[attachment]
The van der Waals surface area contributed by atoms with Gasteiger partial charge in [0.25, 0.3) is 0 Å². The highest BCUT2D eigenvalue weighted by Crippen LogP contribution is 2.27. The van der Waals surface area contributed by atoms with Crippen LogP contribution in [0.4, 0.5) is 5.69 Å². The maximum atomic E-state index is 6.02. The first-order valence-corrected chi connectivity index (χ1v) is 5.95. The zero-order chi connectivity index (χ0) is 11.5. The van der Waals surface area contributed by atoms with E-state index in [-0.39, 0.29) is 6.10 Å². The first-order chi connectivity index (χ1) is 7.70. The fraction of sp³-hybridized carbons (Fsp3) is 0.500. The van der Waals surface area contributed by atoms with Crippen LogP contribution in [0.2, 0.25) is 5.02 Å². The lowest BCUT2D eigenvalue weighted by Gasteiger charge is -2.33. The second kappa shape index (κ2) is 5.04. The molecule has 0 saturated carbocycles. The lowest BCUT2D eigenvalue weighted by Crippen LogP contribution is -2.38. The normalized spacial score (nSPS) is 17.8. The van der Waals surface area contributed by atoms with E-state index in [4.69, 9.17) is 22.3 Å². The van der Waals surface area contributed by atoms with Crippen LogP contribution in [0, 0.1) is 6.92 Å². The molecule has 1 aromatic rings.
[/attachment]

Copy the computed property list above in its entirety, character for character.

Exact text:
The van der Waals surface area contributed by atoms with Gasteiger partial charge in [0.25, 0.3) is 0 Å². The highest BCUT2D eigenvalue weighted by Crippen LogP contribution is 2.27. The van der Waals surface area contributed by atoms with Crippen LogP contribution in [0.4, 0.5) is 5.69 Å². The maximum atomic E-state index is 6.02. The first-order valence-corrected chi connectivity index (χ1v) is 5.95. The zero-order chi connectivity index (χ0) is 11.5. The van der Waals surface area contributed by atoms with E-state index in [-0.39, 0.29) is 6.10 Å². The first-order chi connectivity index (χ1) is 7.70. The fraction of sp³-hybridized carbons (Fsp3) is 0.500. The van der Waals surface area contributed by atoms with Crippen LogP contribution in [0.2, 0.25) is 5.02 Å². The lowest BCUT2D eigenvalue weighted by Gasteiger charge is -2.33. The second kappa shape index (κ2) is 5.04. The molecule has 0 saturated carbocycles. The lowest BCUT2D eigenvalue weighted by Crippen LogP contribution is -2.38. The normalized spacial score (nSPS) is 17.8. The van der Waals surface area contributed by atoms with E-state index in [4.69, 9.17) is 22.3 Å². The van der Waals surface area contributed by atoms with Crippen LogP contribution in [0, 0.1) is 6.92 Å². The molecule has 1 aromatic rings.